While tides recede, Bangkok attempts to care for displaced dogs
This post was filed by Shannon Walajtys, International Fund for Animal Welfare Emergency Response officer working with a small team of rescuers on the ground in Thailand.
In the southeastern province of Bang Poo in Thailand, SCAD Bangkok, Elephant Nature Foundation and Kinship Circle have been working tirelessly to care for dogs displaced by the catastrophic flooding throughout Bangkok. Since November, dogs rescued from the flood waters have been housed in the TWP Shelter that is located on surplus factory land donated by the Thai Watana Panich Press Co., Ltd. This shelter currently houses approximately 120 animals with several more arriving daily.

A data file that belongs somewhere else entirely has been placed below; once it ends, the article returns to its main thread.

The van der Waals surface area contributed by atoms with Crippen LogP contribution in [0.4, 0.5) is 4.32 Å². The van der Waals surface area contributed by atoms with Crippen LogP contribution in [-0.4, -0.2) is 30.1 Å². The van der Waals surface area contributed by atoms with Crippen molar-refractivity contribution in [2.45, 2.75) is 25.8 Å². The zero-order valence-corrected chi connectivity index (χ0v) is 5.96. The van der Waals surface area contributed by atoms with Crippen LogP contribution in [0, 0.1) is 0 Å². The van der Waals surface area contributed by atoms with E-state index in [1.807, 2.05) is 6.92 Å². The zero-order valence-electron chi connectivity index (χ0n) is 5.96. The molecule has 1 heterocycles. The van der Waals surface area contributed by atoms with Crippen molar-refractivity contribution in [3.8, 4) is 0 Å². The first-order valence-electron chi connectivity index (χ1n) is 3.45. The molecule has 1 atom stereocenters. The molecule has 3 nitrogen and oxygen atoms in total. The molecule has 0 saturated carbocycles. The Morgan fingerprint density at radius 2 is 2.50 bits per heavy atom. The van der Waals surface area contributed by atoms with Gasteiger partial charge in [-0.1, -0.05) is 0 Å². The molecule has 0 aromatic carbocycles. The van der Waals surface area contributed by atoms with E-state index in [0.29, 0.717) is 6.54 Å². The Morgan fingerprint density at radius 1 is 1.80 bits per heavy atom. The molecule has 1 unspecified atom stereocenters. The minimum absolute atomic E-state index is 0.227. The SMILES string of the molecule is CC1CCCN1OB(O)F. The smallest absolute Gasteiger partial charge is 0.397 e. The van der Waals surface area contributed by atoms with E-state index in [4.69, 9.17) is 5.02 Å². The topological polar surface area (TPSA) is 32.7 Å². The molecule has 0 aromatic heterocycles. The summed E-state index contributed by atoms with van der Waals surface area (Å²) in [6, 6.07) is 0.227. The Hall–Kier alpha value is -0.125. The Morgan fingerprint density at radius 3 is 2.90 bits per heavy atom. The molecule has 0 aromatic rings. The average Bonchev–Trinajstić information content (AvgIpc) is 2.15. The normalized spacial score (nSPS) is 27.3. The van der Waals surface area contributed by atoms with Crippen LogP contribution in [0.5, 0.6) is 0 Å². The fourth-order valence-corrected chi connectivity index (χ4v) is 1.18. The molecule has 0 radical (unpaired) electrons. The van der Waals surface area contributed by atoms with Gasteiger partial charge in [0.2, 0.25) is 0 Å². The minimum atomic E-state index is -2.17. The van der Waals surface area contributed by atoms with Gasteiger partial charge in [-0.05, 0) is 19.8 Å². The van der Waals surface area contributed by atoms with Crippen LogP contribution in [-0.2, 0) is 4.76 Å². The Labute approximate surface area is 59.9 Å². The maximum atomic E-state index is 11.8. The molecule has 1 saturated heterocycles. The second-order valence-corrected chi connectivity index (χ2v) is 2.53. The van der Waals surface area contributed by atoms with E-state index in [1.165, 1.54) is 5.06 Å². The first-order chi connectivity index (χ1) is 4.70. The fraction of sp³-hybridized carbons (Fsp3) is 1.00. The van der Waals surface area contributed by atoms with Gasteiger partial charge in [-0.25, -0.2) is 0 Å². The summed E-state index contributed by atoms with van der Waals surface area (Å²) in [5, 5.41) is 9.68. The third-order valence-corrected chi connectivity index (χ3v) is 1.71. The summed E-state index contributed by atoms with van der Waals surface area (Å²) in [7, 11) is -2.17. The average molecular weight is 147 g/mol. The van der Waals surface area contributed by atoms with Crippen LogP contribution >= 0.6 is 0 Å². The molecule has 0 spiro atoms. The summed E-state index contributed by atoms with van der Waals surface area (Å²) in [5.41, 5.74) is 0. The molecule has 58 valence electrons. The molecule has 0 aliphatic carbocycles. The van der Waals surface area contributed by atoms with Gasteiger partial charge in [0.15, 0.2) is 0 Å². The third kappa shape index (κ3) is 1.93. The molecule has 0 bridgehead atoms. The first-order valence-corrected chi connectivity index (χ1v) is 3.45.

Recently, I arrived at the shelter on behalf of IFAW to provide veterinary care for the animals onsite as well as guidance for the overall sheltering operation. Many of the animals were in need of physical examinations and medical treatments for aliments including severe mange, blood-borne parasites, transmissible venereal tumors, wounds and fractures.
Infectious disease control is a major issue for the shelter that I have been trying to remedy by instituting cleaning and medical protocols. Facility design is also problematic as the shelter is constructed entirely out of bamboo and tarps that unfortunately leaves many gaps that allow small dogs to easily squeeze between pens or dig themselves out. What this means is that much of volunteer time is wasted chasing puppies down the road.
Unfortunately, as floodwaters recede in Bangkok, so do the volunteers. The number of volunteers left to care for these animals dwindles as low as five on some days. SCAD Bangkok hopes that they it can either adopt out or return all dogs to their caregivers by the end of January. In the meantime, volunteers at the shelter try their best to keep the dogs happy and healthy until each one finds its forever home.
-- Katherine Polak, DVM, MPH - IFAW Thailand rescue team member